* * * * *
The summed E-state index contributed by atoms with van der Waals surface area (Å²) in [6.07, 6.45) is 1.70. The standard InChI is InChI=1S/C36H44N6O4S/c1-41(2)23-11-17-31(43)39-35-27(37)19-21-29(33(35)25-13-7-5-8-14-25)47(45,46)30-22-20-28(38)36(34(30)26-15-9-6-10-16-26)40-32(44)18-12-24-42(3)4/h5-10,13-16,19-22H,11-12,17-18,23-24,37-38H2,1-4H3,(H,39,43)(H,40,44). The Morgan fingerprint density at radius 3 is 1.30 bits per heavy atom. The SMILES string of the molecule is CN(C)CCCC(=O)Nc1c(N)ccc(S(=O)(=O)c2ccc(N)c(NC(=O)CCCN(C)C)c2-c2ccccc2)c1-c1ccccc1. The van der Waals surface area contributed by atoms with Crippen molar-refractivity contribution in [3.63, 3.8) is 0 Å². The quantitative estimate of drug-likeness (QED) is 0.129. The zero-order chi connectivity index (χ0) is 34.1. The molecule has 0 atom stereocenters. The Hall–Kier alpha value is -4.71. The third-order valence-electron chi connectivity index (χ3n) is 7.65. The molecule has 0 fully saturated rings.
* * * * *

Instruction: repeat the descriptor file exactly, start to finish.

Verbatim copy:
The summed E-state index contributed by atoms with van der Waals surface area (Å²) in [6.07, 6.45) is 1.70. The standard InChI is InChI=1S/C36H44N6O4S/c1-41(2)23-11-17-31(43)39-35-27(37)19-21-29(33(35)25-13-7-5-8-14-25)47(45,46)30-22-20-28(38)36(34(30)26-15-9-6-10-16-26)40-32(44)18-12-24-42(3)4/h5-10,13-16,19-22H,11-12,17-18,23-24,37-38H2,1-4H3,(H,39,43)(H,40,44). The Morgan fingerprint density at radius 3 is 1.30 bits per heavy atom. The SMILES string of the molecule is CN(C)CCCC(=O)Nc1c(N)ccc(S(=O)(=O)c2ccc(N)c(NC(=O)CCCN(C)C)c2-c2ccccc2)c1-c1ccccc1. The van der Waals surface area contributed by atoms with Crippen molar-refractivity contribution in [3.63, 3.8) is 0 Å². The quantitative estimate of drug-likeness (QED) is 0.129. The zero-order chi connectivity index (χ0) is 34.1. The molecule has 0 atom stereocenters. The Hall–Kier alpha value is -4.71. The third-order valence-electron chi connectivity index (χ3n) is 7.65. The molecule has 0 fully saturated rings.